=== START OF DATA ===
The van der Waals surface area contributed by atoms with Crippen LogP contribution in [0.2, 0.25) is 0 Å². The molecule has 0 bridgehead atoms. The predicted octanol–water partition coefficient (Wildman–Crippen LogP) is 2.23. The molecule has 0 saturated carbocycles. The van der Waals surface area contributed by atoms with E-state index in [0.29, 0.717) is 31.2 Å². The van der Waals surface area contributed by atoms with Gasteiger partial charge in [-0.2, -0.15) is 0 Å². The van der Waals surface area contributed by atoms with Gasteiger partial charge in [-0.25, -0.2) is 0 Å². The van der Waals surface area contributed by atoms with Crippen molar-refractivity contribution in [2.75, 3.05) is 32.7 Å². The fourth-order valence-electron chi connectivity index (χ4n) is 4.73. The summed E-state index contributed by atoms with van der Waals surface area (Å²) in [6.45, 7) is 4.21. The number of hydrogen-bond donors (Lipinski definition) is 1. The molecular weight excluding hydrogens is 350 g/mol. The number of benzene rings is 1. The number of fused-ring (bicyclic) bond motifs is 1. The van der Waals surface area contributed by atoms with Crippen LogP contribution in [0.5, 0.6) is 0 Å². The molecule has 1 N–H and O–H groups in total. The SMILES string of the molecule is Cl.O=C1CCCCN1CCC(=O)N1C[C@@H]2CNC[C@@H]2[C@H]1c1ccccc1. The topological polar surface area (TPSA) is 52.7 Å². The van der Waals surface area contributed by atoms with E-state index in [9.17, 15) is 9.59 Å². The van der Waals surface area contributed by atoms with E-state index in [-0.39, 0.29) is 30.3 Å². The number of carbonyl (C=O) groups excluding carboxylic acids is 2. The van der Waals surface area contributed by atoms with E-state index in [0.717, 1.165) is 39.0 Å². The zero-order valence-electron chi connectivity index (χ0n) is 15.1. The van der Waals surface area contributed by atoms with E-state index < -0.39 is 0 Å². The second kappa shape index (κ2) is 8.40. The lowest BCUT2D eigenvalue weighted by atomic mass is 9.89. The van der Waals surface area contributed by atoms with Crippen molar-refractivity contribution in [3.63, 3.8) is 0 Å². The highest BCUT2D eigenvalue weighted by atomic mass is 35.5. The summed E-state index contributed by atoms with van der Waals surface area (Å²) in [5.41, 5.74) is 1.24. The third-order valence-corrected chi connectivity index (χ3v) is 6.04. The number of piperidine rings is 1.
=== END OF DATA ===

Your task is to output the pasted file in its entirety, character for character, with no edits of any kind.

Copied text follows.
The van der Waals surface area contributed by atoms with Crippen LogP contribution in [0.2, 0.25) is 0 Å². The molecule has 0 bridgehead atoms. The predicted octanol–water partition coefficient (Wildman–Crippen LogP) is 2.23. The molecule has 0 saturated carbocycles. The van der Waals surface area contributed by atoms with E-state index in [0.29, 0.717) is 31.2 Å². The van der Waals surface area contributed by atoms with Gasteiger partial charge in [-0.2, -0.15) is 0 Å². The van der Waals surface area contributed by atoms with Gasteiger partial charge in [-0.25, -0.2) is 0 Å². The van der Waals surface area contributed by atoms with Crippen molar-refractivity contribution in [2.75, 3.05) is 32.7 Å². The fourth-order valence-electron chi connectivity index (χ4n) is 4.73. The summed E-state index contributed by atoms with van der Waals surface area (Å²) in [6.45, 7) is 4.21. The number of hydrogen-bond donors (Lipinski definition) is 1. The molecular weight excluding hydrogens is 350 g/mol. The number of benzene rings is 1. The number of fused-ring (bicyclic) bond motifs is 1. The van der Waals surface area contributed by atoms with Crippen LogP contribution in [0.5, 0.6) is 0 Å². The molecule has 1 N–H and O–H groups in total. The SMILES string of the molecule is Cl.O=C1CCCCN1CCC(=O)N1C[C@@H]2CNC[C@@H]2[C@H]1c1ccccc1. The topological polar surface area (TPSA) is 52.7 Å². The van der Waals surface area contributed by atoms with E-state index in [9.17, 15) is 9.59 Å². The van der Waals surface area contributed by atoms with E-state index in [-0.39, 0.29) is 30.3 Å². The number of carbonyl (C=O) groups excluding carboxylic acids is 2. The van der Waals surface area contributed by atoms with E-state index in [0.717, 1.165) is 39.0 Å². The zero-order valence-electron chi connectivity index (χ0n) is 15.1. The van der Waals surface area contributed by atoms with E-state index < -0.39 is 0 Å². The second kappa shape index (κ2) is 8.40. The lowest BCUT2D eigenvalue weighted by atomic mass is 9.89. The van der Waals surface area contributed by atoms with Crippen molar-refractivity contribution in [3.63, 3.8) is 0 Å². The highest BCUT2D eigenvalue weighted by atomic mass is 35.5. The summed E-state index contributed by atoms with van der Waals surface area (Å²) in [5.41, 5.74) is 1.24. The third-order valence-corrected chi connectivity index (χ3v) is 6.04. The number of piperidine rings is 1.